The Alert Dialog

The automation routines in scripts, actions, and libraries may require communication with the user. The alert dialog is a handy tool for both conveying information to and for eliciting a choice from the person running the automation. The following describes how to use the Alert() object.

NOTE: The examples on this page are designed to work with both the macOS and iOS versions of the OmniGraffle application. However, the alert() object works the same in all Omni applications.

IMPORTANT: Scripting Update

In the latest implementation of Omni Automation support, the show() method of the Alert class no longer requires a callback function as its direct parameter. Inclusion of a callback function is now optional and only necessary if your scripts need to parse and respond to the user’s interaction with the alert.

In addition, on macOS, the alert dialogs are presented as sheets.

new Alert("SCRIPTING UPDATE", "The show() method for alerts no longer requires a callback function as its direct parameter!").show()

You may adjust the examples on this page accordingly.

Alert Dialog: Informational

A basic use of the alert dialog is to inform the user about the status of a script. The standard alert dialog displays a title and message (macOS and iOS):

var alert = new Alert('Title','Message'){})
var alert = new Alert('Title','Message')
basic-alert Screenshot

When creating a new instance of the Alert() class (see line 1 above), there are two required parameters: the dialog title and the dialog message.

To display the alert dialog, the show() method (command) is executed with the created alert object (line 2). This method optionally takes a call-back function as its default parameter. The call-back function returns the result of the user action in terminating the dialog by selecting a button. In the example shown above, the function is empty as there is only one option the user can select.

Here’s a version of the basic script designed to stop the host script after the user terminates the dialog, by throwing an error. It is written as a single-line script:

new Alert('Title','Message').show(function(result){throw new Error('script cancelled')})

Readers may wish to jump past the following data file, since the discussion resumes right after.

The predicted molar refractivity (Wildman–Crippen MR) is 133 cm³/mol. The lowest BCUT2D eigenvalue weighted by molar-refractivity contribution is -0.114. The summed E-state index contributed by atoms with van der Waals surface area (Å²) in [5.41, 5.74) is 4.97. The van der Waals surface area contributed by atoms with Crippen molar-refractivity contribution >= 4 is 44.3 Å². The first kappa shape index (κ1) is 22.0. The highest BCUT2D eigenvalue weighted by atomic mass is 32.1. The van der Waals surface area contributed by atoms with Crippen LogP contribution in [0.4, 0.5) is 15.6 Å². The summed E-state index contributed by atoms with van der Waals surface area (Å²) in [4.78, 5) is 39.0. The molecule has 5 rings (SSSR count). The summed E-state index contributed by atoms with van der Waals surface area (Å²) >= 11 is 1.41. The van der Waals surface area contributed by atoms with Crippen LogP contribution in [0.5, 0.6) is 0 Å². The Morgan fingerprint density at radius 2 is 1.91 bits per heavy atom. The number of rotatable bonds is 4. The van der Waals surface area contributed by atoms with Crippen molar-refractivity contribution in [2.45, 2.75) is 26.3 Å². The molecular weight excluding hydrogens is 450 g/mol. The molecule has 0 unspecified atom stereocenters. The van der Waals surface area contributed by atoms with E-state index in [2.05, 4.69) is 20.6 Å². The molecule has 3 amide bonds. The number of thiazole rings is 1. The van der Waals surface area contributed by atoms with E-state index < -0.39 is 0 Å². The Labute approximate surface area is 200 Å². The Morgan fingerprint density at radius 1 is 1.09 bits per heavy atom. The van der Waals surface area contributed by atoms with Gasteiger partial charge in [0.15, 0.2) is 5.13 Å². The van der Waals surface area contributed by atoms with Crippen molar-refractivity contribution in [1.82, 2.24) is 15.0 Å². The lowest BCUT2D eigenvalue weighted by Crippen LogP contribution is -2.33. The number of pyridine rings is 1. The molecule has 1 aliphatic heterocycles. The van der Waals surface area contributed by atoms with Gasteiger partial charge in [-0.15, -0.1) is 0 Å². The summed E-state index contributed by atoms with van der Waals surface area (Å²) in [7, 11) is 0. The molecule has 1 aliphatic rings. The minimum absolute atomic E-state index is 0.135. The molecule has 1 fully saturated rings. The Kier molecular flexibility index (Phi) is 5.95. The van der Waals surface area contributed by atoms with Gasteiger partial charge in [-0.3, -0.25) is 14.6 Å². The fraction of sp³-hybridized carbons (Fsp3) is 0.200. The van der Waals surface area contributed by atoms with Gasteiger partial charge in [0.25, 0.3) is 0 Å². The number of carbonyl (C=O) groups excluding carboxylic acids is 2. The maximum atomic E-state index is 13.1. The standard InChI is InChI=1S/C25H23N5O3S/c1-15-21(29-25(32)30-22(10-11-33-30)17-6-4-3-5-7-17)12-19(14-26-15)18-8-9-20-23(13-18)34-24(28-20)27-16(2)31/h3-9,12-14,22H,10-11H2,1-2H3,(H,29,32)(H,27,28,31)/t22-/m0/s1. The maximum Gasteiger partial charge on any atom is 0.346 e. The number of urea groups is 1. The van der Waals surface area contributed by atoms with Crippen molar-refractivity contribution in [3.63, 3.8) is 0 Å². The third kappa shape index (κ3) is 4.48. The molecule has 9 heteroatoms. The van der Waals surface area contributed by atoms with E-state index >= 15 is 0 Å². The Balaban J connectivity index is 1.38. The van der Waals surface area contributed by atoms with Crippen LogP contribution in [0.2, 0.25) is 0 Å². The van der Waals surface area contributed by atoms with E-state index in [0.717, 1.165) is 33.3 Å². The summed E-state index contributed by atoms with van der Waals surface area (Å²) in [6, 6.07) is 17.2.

The Alert Dialog: Two Options

Well-designed automation tools may, on occasion, require the user to indicate their preference in the way a task is to processed. For example, do they want a new graphic to be created on the current layer or a new layer? The Alert dialog provides a way for the script user to indicate their choice.

The Alert dialog may contain up to three buttons (options). To add buttons to the dialog, create and alert object and apply the addOption(buttonTitle) method to the alert object. The addOption() method takes a single parameter, which is the title displayed in the button.

As mentioned previously, the show() method, which is applied to the alert object, optionally takes a callback function as its parameter. The callback function is passed the result of the dialog, indicated as an integer with 0 being the rightmost button, 1 being the button to its left, and so on.

Inclusion of a simple conditional statement (if…) in the callback function, enables the script to assign an action for each the buttons.

alert-two-options Screenshot
var alert = new Alert("Title", "Message") alert.addOption("Button 1") alert.addOption("Button 2"){ if (result == 0){ console.log("Button 1") } else { console.log("Button 2") } })

(below) A basic use of the two-button alert dialog is for displaying a confirmation dialog to the user. If they tap|click the button to stop the script, an error is thrown, otherwise the script continues.

var alert = new Alert("Confirmation", "WARNING: Using automation tools may change your computer life for the better!\n\nShould the script continue?") alert.addOption("Continue") alert.addOption("Stop"){ if (result == 0){ console.log("Continue script") } else { throw new Error('script cancelled') } })
confirmation-dialog Screenshot

In case you haven’t noticed, in macOS, the rightmost button is always the default button, activated via the keyboard (Return or Enter keys).

The Alert Dialog: Three Options

The 3-button alert dialog is similar to the 2-button alert dialog, with the addition of another option and conditional.

3-buton-basic Screenshot
var alert = new Alert("Title", "Message") alert.addOption("A") alert.addOption("B") alert.addOption("C"){ if (result == 0){ console.log("A") } else if (result == 1){ console.log("B") } else { console.log("C") } })

The 3-button alert dialog is often used to present an either/or choice with the option to stop the script.

alert-three-options Screenshot
alertTitle = "Graphic Placement" alertMessage = "Should the graphic be placed on the current canvas or a new canvas?" alert = new Alert(alertTitle, alertMessage) alert.addOption("Current") alert.addOption("New") alert.addOption("Cancel"){ if (result == 0){ aRect = new Rect(0, 0, 200, 200) cnvs =[0].selection.canvas cnvs.addShape('Circle', aRect) } else if (result == 1){ cnvs = addCanvas() aRect = new Rect(0, 0, 200, 200) cnvs.addShape('Circle', aRect) } else { throw new Error('script cancelled') } })


The Alert() object and show() method are very useful tools for a scripter. In general, it is good scripting design to include confirmation or introductory alerts in scripts (actions) distributed to the general public. For scripts used internally by yourself or within your organization, alerts remain a valuable option. After all, a well-placed Cancel button can save you from having to undo!


This webpage is in the process of being developed. Any content may change and may not be accurate or complete at this time.